All About Food Cravings

From the outside of a person, a temptation (and there are thousands of them) will trigger a craving. As if that weren’t troublesome enough, all too often a craving arises spontaneously from inside. But why? We all know that emotions have a lot to do with it. Chemistry apparently also plays a part.

Researcher Adrian Meule is interested in obesity, bulimia nervosa (BN), and binge eating disorder (BED), and has found that patients suffering from all three conditions:

… experience behavioral symptoms and neurochemical changes that are highly comparable to other addictive behaviors… In recent years, neuroendocrine pathways have been identified that are involved in both drug- and food-seeking behaviors. Specifically, appetite-regulating peptides like ghrelin, neuropeptide Y, orexin, or leptin have also been associated with craving for alcohol…or tobacco… On a neurochemical level, reduced striatal D2 receptor availability has been found in obese patients similar to patients with substance use.

In other words, the case for food addiction just got stronger. Meule also uncovered a strange detail. While increased drug use is observed in BN or BED patients, this is not so in patients afflicted with anorexia nervosa.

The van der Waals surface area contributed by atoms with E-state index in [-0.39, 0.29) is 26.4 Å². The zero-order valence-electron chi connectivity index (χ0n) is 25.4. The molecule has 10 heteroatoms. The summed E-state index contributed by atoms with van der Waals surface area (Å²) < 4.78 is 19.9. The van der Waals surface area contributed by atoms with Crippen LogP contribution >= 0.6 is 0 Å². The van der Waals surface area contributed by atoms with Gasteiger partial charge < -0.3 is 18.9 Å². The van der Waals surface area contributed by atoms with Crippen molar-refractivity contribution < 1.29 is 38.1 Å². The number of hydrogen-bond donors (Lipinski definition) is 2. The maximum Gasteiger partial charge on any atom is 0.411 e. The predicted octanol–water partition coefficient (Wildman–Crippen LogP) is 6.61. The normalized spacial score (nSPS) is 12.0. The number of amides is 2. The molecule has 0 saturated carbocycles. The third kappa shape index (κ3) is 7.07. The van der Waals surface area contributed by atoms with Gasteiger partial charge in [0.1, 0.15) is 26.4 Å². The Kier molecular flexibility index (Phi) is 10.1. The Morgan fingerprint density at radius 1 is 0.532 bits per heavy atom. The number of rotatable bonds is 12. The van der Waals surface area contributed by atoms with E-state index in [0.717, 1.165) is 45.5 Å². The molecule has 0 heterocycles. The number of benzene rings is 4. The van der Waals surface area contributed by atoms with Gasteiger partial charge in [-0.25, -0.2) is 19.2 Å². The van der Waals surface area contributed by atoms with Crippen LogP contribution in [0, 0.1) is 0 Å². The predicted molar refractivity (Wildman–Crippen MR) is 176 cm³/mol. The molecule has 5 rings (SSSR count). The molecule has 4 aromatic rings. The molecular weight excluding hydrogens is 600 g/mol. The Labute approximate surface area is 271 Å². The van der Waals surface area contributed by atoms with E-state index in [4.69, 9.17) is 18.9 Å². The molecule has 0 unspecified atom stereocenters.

Dr. Pretlow equates food cravings to withdrawal symptoms. His 2011 article in Eating Disorders, about the addictive potential of highly pleasurable (or hyperpalatable, or more-ish) foods, described the reactions of children and teens who shared their experiences via the Weigh2Rock website:

In a poll that asked, ‘When you try to eat less, how do you feel?,’ 46% of respondents (n=134) indicated that they experienced ‘intense cravings…’ Of posts which related struggling when trying to lose weight, 56% specifically described incessant urges or cravings for certain foods.

Dr. Pretlow recommends dropping one problem food at a time (a project which the “W8 Loss 2 Go” iPhone app was created to help with).

How long does it take to lose a craving? It depends on the person and the substance. Zoe Harcombe tells us that wheat cravings go away after only five days of abstinence. Back in the 1980s, Dr. Douglas Hunt made a claim for only four days, and explained his reasoning in the book No More Cravings:

There is no mystery about why the cravings stop after four days. It takes four days for yeast and wheat foods to be completely eliminated from the stomach and intestines. So long as even a small amount of these foods remains in the digestive tract, the cravings will continue.

Your responses and feedback are welcome!

Source: “How Prevalent is ‘Food Addiction’?,”, 11/03/11
Source: “Addiction to Highly Pleasurable Food as a Cause of the Childhood Obesity Epidemic: A Qualitative Internet Study,” Eating Disorders, 06/21/11
Image by, used under its Creative Commons license.

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